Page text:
Brigida Mendes work proposes ‘a sort of comic invocation of the image as pure representation and also as an allusion to the world as a space where real and representation tend to be the same.’
Mendes recent work has all been planned in London, shot in Portugal and printed in London. In Series 05/2, the sitter/s are her own family (her mother, her mother’s twin sister and–work out where–her own sister), the locations were all set up in her grandfather’s living room, at his now abandoned house, near her mother’s house.
‘With the 05/2 series piece I wanted to test the viewer by creating an image between the illusory and the real, in a way trying to deceive in another way leaving visible the traces of the illusion and a sense of revelation. Both images recreate in real space two photographic techniques based on the manipulation of the same photographic negative printed twice in each image.’
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‘The 06/1 series are almost mimetic, almost didactic, and in a comic way relate to a sense of spectacle and intend to create a tension between an idea of repetition and monotony and in parallel the idea of achieving a striking effect using the most economy of means.’
The roots of her work lie not in the implicit assumptions of how you make a photograph but in the popular and populist traditions of the Picture Puzzle such as ‘Spot the Armadillo’ and ‘How Many Mistakes in this Room’?’ ‘I feel very influenced by a certain sense of humour, a sense of method, logic and forms of experimentalism. Also I’m very interested in the relation of photography with the objective world and alternative hypothetical realities.’
Like Magritte and Ernst, Mendes deals in simulation then dissimulation in a tense parallel universe where figures and their surrogates are deployed together with the talismanic detritus of the Everyday. Objects in the drama, tables, chairs and bins, are perhaps inert, perhaps complicit. Figures and their familiars (06/1) demand a forensic scrutiny that only increases the richness of reference. It is important that the accessories incorporated in the work are not artificially requisitioned but discovered around the landscape around the abandoned house.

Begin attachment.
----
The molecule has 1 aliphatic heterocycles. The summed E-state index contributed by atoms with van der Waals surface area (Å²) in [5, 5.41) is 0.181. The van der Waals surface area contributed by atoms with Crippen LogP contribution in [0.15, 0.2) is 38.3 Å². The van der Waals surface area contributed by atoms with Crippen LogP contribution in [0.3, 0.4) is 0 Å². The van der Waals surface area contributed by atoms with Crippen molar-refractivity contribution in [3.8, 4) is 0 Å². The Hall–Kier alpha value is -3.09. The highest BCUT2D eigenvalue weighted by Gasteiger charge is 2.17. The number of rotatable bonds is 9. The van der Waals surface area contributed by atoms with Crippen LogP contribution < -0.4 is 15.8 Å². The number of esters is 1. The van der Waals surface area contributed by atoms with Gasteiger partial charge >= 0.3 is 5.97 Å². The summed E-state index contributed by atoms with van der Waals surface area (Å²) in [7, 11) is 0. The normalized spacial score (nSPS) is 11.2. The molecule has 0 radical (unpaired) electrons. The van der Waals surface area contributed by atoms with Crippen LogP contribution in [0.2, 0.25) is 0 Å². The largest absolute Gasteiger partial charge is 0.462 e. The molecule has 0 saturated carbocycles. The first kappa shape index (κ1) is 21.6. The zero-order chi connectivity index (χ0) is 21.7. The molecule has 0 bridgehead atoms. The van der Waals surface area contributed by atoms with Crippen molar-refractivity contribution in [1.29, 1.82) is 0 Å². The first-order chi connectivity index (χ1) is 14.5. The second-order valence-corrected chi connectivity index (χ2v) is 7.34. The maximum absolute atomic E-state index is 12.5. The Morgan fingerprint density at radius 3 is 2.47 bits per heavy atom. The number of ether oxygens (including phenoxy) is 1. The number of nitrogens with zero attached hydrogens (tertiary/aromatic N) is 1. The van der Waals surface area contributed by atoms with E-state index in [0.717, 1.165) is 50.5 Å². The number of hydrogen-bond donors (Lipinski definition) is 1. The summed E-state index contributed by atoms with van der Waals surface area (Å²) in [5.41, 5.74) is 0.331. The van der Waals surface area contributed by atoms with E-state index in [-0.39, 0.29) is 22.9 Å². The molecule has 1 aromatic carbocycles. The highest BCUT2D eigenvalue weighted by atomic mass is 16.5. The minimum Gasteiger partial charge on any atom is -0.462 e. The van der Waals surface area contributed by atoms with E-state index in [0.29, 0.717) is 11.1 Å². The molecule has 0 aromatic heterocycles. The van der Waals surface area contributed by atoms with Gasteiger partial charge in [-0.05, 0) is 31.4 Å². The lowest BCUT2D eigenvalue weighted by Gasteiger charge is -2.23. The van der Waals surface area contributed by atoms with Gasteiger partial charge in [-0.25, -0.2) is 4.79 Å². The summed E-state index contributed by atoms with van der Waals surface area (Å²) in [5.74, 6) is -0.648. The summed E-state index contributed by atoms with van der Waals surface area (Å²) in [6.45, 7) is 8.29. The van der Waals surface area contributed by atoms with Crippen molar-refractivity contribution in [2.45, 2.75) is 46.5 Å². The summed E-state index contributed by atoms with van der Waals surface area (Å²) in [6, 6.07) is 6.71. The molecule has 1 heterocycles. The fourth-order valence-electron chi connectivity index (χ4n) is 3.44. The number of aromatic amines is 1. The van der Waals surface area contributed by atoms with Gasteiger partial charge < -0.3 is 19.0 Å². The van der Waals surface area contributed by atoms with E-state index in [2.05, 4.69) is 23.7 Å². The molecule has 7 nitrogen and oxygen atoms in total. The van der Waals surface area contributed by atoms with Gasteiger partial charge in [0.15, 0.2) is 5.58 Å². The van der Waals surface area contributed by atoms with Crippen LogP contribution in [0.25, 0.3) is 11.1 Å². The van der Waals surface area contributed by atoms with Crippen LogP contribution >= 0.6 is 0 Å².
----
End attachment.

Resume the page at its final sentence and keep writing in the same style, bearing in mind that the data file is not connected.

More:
‘I think of my work in relation with the viewer, inviting the viewer into it; I intend at some point to challenge the viewer towards the reading of my works. I think my work shows an engagement with the viewer that comes from a sense of spectacle that exists in the work, and also from some sense of strangeness or lack of recognition that is displaced. Some pieces intend to be more playful than others, accentuating the traces of a performance that is often clearly imposed and somehow impossible. I want also to state a tension between the idea of effort and joy.’
Her photographs are arresting because they fiercely parade symmetries and mirror correspondences in a highly individual, even shameless way. She proposes no subtle relationship of space explored, no calculated compositional artifice, or deliberate cultural quotation. Photography is annoyingly prey to automatic considerations of the Golden Section, a sort of armature for most compositional exercises. Instead she constructs an ingenious and fresh world of object and its reflection where exactitudes are proclaimed but are immediately undermined. ‘The ‘Untitled #2; 2006’ is a single piece that I want to retain a connection with the idea of succession of phases that make up a single action. I want this piece to show a transient aspect and simultaneously to add a layer of stillness and permanence, which perhaps speaks about a cultural code.’
Perhaps her training as a painter in Lisbon has helped her to avoid the ponderous visual assumptions of the photographic mainstream. This work excites with its originality and is beholden to no-one. ‘I try to give these elements a new context and possibly new identity and make the images difficult to read at points, to deceive the viewer at some point or simply suggest ‘optional’ readings by showing ambiguity.’ Above all I recommend its generosity of spectacle, its wealth and density of detail and its directly addressing its audience.
(all quotations are from recent correspondence with the artist, 13 July 2006) [/ms-protect-content]
Published in Photoworks Issue 7, 2006
Commissioned by PhotoworksBuy Photoworks Issue 7